Bail Bond Study Seeks to Predict No-Shows for Criminal Trials
Prof Links Type of Jail Release to Likelihood Dallas County Defendants Will Appear in Court
Jan. 31, 2013
Private bail bond companies may have an edge when it comes to getting criminal defendants to show up for their court dates, according to a new study by UT Dallas criminologist Dr. Robert Morris, director of the Center for Crime and Justice Studies.
The study was conducted by Dr. Robert Morris, director of the Center for Crime and Justice Studies.
The study examined differences in failure to appear (FTA) in court and re-arrest among over 22,000 Dallas County criminal defendants released from the county jail during 2008 through different release mechanisms.
“The study isolated the effects of particular bond, or release, types,” Morris said. “We found that similarly situated defendants released via a bail bond company were significantly less likely to fail to appear in court compared to attorney bonds, cash bonds and pretrial services bonds, respectively.”
Jailed defendants typically have several options available to secure release before their court hearings, including attorney bonds, cash bonds and commercial bonds.
Each time a defendant fails to appear for a court date it costs the county approximately $1,775, on average, in operating expenses. Over the course of a year, this adds up to millions of wasted tax dollars.
In Dallas County, about 25 percent of all defendants released pre-trial failed to appear, but the rate varied between felonies and misdemeanors.
“Many factors go into whether a defendant appears and/or re-offends down the road. The purpose of this study was to determine whether a particular release mechanism itself played a role and if so, what are the associated costs,” Morris said. “These initial findings suggest that in Dallas County, commercial bail bonds may be the most cost-effective means of pretrial release in terms of getting defendants (both felony and misdemeanor) to show up to court.”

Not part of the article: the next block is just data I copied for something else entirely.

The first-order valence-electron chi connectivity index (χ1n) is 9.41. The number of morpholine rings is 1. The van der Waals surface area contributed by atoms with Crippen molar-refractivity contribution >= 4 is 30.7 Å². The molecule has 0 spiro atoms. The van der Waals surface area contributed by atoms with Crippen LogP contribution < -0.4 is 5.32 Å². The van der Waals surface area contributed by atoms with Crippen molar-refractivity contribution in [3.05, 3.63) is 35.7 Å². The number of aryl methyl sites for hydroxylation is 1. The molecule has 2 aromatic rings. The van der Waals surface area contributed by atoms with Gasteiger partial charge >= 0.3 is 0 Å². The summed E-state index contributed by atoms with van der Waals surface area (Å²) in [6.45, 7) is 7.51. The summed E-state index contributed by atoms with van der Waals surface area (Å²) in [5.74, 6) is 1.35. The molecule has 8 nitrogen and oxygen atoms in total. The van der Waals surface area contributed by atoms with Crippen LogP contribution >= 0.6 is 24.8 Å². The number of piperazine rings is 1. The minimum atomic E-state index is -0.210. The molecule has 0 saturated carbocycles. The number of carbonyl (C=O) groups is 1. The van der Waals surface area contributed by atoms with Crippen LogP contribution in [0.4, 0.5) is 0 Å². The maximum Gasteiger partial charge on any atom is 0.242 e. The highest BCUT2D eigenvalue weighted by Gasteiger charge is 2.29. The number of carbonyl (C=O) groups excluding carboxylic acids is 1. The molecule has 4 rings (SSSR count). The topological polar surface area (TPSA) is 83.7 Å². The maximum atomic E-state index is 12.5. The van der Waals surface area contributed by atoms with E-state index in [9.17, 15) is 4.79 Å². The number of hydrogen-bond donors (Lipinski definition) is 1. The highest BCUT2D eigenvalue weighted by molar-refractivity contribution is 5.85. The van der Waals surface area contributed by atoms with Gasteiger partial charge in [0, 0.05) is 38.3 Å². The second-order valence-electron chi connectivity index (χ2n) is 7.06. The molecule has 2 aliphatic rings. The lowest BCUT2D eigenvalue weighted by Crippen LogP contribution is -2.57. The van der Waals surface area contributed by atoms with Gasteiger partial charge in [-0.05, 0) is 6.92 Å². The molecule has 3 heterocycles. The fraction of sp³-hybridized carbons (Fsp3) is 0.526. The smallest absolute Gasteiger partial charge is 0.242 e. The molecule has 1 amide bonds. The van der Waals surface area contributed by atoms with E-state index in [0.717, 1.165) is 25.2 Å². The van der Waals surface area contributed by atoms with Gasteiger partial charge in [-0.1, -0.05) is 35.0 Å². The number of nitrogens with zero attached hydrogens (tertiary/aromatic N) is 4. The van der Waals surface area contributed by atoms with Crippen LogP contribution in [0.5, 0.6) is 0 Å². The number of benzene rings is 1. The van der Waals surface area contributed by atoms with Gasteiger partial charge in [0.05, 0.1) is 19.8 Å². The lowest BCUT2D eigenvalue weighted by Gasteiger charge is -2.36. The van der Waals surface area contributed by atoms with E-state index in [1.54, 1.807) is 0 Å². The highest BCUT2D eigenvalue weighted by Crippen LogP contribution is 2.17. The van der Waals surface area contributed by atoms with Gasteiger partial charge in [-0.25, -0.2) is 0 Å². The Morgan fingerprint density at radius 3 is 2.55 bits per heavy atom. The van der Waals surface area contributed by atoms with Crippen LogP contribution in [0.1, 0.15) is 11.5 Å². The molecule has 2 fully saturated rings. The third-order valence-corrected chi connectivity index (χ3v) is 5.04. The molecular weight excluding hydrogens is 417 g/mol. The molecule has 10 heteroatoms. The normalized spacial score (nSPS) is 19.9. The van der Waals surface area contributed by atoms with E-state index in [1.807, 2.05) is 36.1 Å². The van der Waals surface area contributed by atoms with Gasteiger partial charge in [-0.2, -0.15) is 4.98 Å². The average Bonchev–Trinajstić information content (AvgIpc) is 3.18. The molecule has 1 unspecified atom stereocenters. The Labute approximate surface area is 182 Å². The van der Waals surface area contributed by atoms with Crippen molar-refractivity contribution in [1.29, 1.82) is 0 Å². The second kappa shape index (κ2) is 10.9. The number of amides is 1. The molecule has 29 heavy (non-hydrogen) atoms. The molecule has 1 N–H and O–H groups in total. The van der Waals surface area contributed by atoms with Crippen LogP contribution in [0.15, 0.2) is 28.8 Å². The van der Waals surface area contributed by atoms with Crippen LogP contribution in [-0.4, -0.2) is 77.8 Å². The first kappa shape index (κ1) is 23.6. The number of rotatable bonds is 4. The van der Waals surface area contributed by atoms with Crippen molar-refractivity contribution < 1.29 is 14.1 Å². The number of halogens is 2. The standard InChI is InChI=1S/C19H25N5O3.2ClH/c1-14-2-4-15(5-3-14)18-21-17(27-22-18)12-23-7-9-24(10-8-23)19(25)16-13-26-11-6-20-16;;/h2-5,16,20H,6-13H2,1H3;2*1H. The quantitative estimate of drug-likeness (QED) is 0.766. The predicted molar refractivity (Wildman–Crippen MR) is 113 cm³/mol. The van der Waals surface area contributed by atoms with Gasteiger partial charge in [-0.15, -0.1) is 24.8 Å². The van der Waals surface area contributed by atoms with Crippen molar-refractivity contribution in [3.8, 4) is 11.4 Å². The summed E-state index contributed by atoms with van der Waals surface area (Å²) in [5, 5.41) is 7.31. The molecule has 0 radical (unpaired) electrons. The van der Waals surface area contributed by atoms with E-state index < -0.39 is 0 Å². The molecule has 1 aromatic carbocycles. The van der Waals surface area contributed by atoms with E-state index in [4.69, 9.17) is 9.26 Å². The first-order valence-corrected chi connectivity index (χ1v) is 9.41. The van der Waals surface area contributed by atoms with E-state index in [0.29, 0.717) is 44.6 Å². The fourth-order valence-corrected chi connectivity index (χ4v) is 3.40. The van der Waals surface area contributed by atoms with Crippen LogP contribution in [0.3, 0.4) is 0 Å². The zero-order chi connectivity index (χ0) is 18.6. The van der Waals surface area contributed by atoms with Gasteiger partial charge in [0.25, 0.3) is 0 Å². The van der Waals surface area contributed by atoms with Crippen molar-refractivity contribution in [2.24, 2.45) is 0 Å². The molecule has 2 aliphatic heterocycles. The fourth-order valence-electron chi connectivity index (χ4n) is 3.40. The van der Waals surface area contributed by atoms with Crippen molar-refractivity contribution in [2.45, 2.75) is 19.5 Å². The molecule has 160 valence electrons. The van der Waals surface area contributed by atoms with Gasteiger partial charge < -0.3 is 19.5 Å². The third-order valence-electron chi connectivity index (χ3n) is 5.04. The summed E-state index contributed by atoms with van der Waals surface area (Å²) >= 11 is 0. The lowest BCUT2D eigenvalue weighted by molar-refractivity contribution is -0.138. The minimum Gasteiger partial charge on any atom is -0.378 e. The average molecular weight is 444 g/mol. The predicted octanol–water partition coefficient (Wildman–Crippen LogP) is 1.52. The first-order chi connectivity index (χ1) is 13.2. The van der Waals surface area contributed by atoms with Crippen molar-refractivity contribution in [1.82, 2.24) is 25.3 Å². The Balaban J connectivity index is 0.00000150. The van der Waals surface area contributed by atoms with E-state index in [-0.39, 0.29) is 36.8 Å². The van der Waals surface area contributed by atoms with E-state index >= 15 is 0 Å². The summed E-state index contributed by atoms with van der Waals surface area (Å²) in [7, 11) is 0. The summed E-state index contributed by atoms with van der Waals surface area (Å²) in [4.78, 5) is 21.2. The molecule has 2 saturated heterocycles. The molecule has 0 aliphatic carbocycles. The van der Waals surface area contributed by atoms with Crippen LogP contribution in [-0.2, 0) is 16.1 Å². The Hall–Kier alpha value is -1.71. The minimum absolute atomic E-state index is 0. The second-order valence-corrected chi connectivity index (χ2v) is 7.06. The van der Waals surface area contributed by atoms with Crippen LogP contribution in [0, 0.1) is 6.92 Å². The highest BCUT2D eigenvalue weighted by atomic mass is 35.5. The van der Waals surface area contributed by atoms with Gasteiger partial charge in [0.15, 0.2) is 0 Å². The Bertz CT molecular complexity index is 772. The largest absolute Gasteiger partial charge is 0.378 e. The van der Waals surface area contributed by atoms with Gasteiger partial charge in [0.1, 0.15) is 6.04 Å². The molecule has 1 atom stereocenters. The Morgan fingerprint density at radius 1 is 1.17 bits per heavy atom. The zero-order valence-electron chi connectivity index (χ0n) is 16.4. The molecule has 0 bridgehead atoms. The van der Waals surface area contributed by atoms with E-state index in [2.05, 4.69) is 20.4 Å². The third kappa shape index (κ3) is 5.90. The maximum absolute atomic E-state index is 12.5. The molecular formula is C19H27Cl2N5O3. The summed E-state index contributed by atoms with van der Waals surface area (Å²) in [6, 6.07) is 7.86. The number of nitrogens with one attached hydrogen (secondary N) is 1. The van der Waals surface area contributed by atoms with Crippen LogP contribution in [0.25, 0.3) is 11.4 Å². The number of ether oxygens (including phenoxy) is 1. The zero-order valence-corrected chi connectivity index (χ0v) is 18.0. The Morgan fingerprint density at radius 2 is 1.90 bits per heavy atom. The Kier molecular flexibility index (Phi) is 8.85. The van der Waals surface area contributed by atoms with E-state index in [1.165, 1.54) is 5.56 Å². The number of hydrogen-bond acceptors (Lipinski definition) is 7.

About 25 percent of defendants released from the Dallas County jail failed to appear for their trials, the study reported.
The findings on recidivism were not as clear cut.
“Recidivism is more complicated, and timing plays a role,” Morris said. “For example, when looking at recidivism for felony and misdemeanor defendants separately, there were no differences in rates between pretrial services and commercial bonds.”
Commercial bonds, as it turns out, are the most commonly used mechanism among defendants for pre-trial release. About two-thirds of eligible inmates are released through bondsmen in Dallas County, followed by cash bonds, pretrial services and attorney bonds.
Morris added that caution is needed before applying these findings to defendants across the board – both inside and outside Dallas County. Differences across specific offense types will also need further examination.
“We hope these findings will lead to more cost-effective practices for pre-trial release mechanisms, all of which play a vital role in the criminal justice process,” Morris said. “This was one data set, and it provided a solid baseline. The next steps are to replicate the study with newer data and for other major jurisdictions. Then we can start to explore why many defendants are not showing up for court.”
The full research report is available at the Center for Crime and Justice Studies’ website.
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